The job market may be hitting rock bottom, but the “intangible" sector of the economy—comprising industries that, like health care and education, produce nothing concrete but have long-lasting effects—could be the best path for development, writes economist Michael Mandel in BusinessWeek. “Tangible” industries—like manufacturing—have shrunk by 1.8 million jobs, but “knowledge-based” industries managed to add 500,000 jobs since the recession began.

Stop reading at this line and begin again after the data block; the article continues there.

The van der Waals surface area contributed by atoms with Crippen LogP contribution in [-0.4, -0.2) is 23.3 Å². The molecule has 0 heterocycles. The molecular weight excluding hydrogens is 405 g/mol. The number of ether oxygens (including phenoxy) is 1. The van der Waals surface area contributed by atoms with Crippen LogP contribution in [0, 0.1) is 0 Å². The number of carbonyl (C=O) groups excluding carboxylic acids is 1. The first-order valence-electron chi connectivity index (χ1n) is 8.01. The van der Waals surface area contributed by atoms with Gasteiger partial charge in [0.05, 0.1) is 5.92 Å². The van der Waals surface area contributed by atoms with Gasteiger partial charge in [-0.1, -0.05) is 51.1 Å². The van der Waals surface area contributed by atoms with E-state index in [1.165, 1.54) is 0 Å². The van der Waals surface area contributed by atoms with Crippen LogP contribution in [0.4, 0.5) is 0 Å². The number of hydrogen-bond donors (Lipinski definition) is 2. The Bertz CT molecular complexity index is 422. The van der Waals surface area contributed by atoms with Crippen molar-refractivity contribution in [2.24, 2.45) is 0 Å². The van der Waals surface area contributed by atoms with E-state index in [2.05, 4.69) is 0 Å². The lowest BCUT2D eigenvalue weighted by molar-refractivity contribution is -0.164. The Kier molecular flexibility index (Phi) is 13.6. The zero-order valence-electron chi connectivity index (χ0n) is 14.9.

These intangibles aren't well measured by the GDP, but they have proved resistant against the current downturn. “This division between the tangible and intangible sectors is a bit messy in practice,” says Mandel, because tech and research sectors fit both categories. But for Barack Obama’s administration, it’s worth asking “whether the shift to intangible production is a sustainable economic strategy over the long run.”